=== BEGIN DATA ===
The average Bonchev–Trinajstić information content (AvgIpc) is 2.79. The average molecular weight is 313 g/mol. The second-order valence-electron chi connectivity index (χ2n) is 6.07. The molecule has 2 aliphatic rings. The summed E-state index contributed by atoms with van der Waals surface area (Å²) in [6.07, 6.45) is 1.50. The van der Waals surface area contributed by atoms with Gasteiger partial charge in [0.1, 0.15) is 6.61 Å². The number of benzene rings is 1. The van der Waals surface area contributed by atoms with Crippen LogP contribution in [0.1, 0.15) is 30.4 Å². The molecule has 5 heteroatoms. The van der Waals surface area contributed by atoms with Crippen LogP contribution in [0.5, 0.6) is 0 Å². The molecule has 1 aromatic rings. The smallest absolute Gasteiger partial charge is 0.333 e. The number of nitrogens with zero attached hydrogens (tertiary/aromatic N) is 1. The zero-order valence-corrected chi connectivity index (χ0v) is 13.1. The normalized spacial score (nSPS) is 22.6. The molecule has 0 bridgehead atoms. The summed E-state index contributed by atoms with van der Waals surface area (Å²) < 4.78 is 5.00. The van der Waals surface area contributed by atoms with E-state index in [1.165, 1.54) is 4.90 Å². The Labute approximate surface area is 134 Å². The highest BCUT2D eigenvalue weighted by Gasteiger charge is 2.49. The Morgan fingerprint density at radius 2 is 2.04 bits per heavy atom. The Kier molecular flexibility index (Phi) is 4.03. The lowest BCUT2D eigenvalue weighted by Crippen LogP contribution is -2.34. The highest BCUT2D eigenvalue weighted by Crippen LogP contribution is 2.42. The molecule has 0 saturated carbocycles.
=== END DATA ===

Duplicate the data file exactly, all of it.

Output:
The average Bonchev–Trinajstić information content (AvgIpc) is 2.79. The average molecular weight is 313 g/mol. The second-order valence-electron chi connectivity index (χ2n) is 6.07. The molecule has 2 aliphatic rings. The summed E-state index contributed by atoms with van der Waals surface area (Å²) in [6.07, 6.45) is 1.50. The van der Waals surface area contributed by atoms with Gasteiger partial charge in [0.1, 0.15) is 6.61 Å². The number of benzene rings is 1. The van der Waals surface area contributed by atoms with Crippen LogP contribution in [0.1, 0.15) is 30.4 Å². The molecule has 5 heteroatoms. The van der Waals surface area contributed by atoms with Crippen LogP contribution in [0.5, 0.6) is 0 Å². The molecule has 1 aromatic rings. The smallest absolute Gasteiger partial charge is 0.333 e. The number of nitrogens with zero attached hydrogens (tertiary/aromatic N) is 1. The zero-order valence-corrected chi connectivity index (χ0v) is 13.1. The normalized spacial score (nSPS) is 22.6. The molecule has 0 bridgehead atoms. The summed E-state index contributed by atoms with van der Waals surface area (Å²) < 4.78 is 5.00. The van der Waals surface area contributed by atoms with E-state index in [1.165, 1.54) is 4.90 Å². The Labute approximate surface area is 134 Å². The highest BCUT2D eigenvalue weighted by Gasteiger charge is 2.49. The Morgan fingerprint density at radius 2 is 2.04 bits per heavy atom. The Kier molecular flexibility index (Phi) is 4.03. The lowest BCUT2D eigenvalue weighted by Crippen LogP contribution is -2.34. The highest BCUT2D eigenvalue weighted by Crippen LogP contribution is 2.42. The molecule has 0 saturated carbocycles.